The definition of iron deficiency was an abnormal value for at least two of the following three indicators: serum ferritin, transferrin saturation, and free erythrocyte protoporphyrin. Persons with iron deficiency and a low hemoglobin value were considered to have iron deficiency anemia (4). The same threshold values to define abnormality for the four iron indicators were applied to both surveys. These thresholds were derived from NHANES III (4).

The estimated prevalence of iron deficiency was greatest among toddlers aged 1--2 years (7%) and adolescent and adult females aged 12--49 years (9%--16%) (Table 1). The prevalence of iron deficiency was approximately two times higher among non-Hispanic black and Mexican-American females (19%--22%) than among non-Hispanic white females (10%). Excluding persons aged >3 years with elevated C-reactive protein levels (>1 mg/dL) from the analysis did not change prevalence estimates.

The prevalence of iron deficiency was similar in NHANES III and NHANES 1999--2000 in most age and sex groups (Table 1). Exceptions included males aged 12--69 years and women aged 50--69 years; in these groups, the prevalence was substantially higher in NHANES 1999--2000 than in NHANES III as determined by a t-test (Table 1).

The prevalence of iron deficiency anemia was examined for the populations in which iron deficiency was most common in NHANES 1999--2000 (Table 2). In these groups, the prevalence was <5%, which is similar to that observed in NHANES III (Table 2).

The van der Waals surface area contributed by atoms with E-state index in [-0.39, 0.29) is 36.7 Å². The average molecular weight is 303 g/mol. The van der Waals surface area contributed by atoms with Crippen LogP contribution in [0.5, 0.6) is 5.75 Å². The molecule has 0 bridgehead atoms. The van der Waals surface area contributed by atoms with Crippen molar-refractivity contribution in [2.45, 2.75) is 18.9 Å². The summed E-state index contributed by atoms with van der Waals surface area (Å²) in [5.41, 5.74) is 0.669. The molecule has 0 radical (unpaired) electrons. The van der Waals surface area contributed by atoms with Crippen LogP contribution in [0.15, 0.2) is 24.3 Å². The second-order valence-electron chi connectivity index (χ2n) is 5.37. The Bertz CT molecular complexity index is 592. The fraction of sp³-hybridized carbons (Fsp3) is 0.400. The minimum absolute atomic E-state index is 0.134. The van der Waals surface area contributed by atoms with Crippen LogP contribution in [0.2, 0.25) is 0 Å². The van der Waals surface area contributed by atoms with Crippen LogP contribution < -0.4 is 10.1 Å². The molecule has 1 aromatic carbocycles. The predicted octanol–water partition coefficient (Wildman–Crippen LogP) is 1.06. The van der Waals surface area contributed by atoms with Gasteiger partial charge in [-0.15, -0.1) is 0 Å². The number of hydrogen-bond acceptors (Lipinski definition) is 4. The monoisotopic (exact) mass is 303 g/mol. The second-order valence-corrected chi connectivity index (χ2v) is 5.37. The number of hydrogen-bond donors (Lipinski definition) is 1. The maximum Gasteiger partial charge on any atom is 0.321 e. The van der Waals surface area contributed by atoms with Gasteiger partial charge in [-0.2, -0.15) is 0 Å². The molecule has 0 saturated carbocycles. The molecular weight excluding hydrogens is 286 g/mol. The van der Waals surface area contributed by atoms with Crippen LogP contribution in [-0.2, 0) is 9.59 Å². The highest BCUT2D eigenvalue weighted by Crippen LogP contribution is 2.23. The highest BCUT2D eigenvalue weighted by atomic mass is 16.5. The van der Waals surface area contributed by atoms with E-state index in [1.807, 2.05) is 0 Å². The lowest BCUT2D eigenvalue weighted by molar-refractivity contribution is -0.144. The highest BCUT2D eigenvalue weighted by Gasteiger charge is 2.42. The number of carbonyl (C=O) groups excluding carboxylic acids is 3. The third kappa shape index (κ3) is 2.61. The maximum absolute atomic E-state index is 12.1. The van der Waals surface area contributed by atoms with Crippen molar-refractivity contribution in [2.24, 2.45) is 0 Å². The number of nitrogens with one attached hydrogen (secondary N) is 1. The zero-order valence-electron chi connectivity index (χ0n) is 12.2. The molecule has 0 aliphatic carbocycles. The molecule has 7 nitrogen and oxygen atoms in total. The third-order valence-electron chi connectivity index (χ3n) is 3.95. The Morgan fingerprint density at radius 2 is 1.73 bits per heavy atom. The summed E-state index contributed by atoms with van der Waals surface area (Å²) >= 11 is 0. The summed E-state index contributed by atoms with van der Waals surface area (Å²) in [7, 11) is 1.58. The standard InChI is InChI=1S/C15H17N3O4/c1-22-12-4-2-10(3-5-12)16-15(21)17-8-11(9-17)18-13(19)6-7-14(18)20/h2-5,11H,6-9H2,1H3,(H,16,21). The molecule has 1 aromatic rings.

Reported by: AC Looker, PhD, Div of Health Examination Statistics, National Center for Health Statistics; ME Cogswell, DrPH, Div of Nutrition and Physical Activity, National Center for Chronic Disease Prevention and Health Promotion; EW Gunter, MT(ASCP), Div of Laboratory Sciences, National Center for Environmental Health, CDC.

Editorial Note:

Data from NHANES 1999--2000 indicate that iron deficiency anemia is uncommon in the United States, but iron deficiency remains above the 2010 objectives of 5%, 1%, and 7% for toddlers, preschool children, and females aged 12--49 years, respectively (5). Among minority females aged 12--49 years, the prevalence of iron deficiency was approximately three times greater than the 2010 national health objectives. Multiple factors, including dietary intake, parity, and socioeconomic status (4,6), might explain the continued prevalence of iron deficiency in these groups. These factors were not included in this assessment of iron status.